A lot has happened since I posted my ugly hacks required to take advantage of the H.264 compressor in the Logitech C920 webcam. Gstreamer 1.2 now includes a uvch264src that can be used to read H.264 encoded video stream from the camera eliminating the need for an external capture application.
Few weeks ago I posted some notes about using the Logitech HD Pro Webcam C920 with Gstreamer. I have since ported the setup to the Beaglebone, effectively turning my Beaglebone into a streaming IP camera that can deliver constant bitrate H.264 video at full 1920x1080p30 resolution without breaking a sweat.
You may already know about my existing enthusiasm for Logitech webcams, which is due to the combination of relatively good image quality, high resolution and easy to use UVC interface. I was therefore very happy to learn about their newest camera, the HD Pro Webcam C920, which in addition to the standard HD webcam stuff we already know from the C910, also provides hardware encoded H.264 video stream! This is rather new and there isn’t much software that can take advantage of it; however, with a little tweaking and hacking we can get the H.264 stream into Gstreamer, where after we can do pretty much whatever we want.
I’m happy to report that I am now able to encode video on the Gumstix Overo Water using the DSP in the OMAP3530. It wasn’t difficult to make it work but it took several attempts at building the kernel before I got it right and, as you might know, cross compilation takes time.
Wednesday evening the Logitech Webcam Pro 9000 UVC camera and the Gumstix Overo Fire based video recorder have been integrated into the rocket. I will not have access to them before the launch day on Sunday. Shown below is the camera and video recorder integrated into the rocket.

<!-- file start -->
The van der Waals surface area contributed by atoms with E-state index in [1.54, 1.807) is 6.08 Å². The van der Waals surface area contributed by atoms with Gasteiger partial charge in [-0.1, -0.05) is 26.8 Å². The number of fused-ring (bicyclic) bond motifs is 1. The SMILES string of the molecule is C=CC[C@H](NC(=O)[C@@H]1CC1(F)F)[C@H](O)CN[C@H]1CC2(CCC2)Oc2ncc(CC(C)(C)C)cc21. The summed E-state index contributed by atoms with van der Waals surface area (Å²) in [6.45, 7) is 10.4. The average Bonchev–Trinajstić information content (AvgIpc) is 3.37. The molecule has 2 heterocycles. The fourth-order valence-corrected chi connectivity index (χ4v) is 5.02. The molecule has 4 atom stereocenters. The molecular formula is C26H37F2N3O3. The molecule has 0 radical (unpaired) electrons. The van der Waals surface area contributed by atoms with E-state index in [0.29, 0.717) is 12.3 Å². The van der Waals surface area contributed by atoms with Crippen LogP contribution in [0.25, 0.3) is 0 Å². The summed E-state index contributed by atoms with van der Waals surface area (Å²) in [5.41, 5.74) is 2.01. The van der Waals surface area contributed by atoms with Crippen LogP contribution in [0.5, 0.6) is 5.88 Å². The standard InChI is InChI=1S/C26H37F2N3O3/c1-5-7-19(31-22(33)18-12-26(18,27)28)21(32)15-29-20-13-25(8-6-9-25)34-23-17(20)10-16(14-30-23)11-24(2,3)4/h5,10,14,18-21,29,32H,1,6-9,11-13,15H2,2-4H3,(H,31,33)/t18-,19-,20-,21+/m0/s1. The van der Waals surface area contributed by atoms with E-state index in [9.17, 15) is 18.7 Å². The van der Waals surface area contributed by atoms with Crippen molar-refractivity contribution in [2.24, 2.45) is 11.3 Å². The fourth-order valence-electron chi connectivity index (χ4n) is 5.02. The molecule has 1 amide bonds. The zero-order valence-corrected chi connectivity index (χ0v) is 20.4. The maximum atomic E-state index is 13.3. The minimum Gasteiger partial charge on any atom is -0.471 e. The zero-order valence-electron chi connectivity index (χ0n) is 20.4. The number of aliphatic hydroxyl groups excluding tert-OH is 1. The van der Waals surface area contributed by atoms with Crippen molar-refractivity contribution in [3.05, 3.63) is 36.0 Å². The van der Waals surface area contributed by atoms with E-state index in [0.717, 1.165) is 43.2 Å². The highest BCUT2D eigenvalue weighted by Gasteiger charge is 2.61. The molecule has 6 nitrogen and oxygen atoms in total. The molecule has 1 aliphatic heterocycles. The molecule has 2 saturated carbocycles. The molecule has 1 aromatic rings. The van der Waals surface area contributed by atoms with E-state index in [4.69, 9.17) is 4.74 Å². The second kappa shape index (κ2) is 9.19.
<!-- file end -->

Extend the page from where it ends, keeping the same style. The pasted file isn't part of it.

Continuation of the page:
We will be using the Logitech Webcam Pro 9000 for the flight, streaming MJPG video in 640×480 at 30 fps. Although the camera can stream even 1280×720 at 30 fps the USB interface on the Gumstix Overo Fire can not keep up with the required data rate. So here is a test video recorded as JPEG frames in an AVI container – just like it will be recorded by the Gumstix Overo Fire during the flight.
Apparently, Youtube is not very good to process MJPG video (fair enough since MJPG is a sucker anyway) so you should definitely try the source video (35 MB AVI).
I have been quite busy since the last update trying various options for recording MJPG video using a Logitech QuickCam Pro 9000 and the Gumstix Overo Fire embedded computer. The good news is that there has been significant progress reported in the following sections.
Few days ago I found out the Ustream now has its own desktop application for broadcasting – Ustream Producer. I decided to give it a try, in particular since I am looking for a portable setup and I do not have a Mac laptop.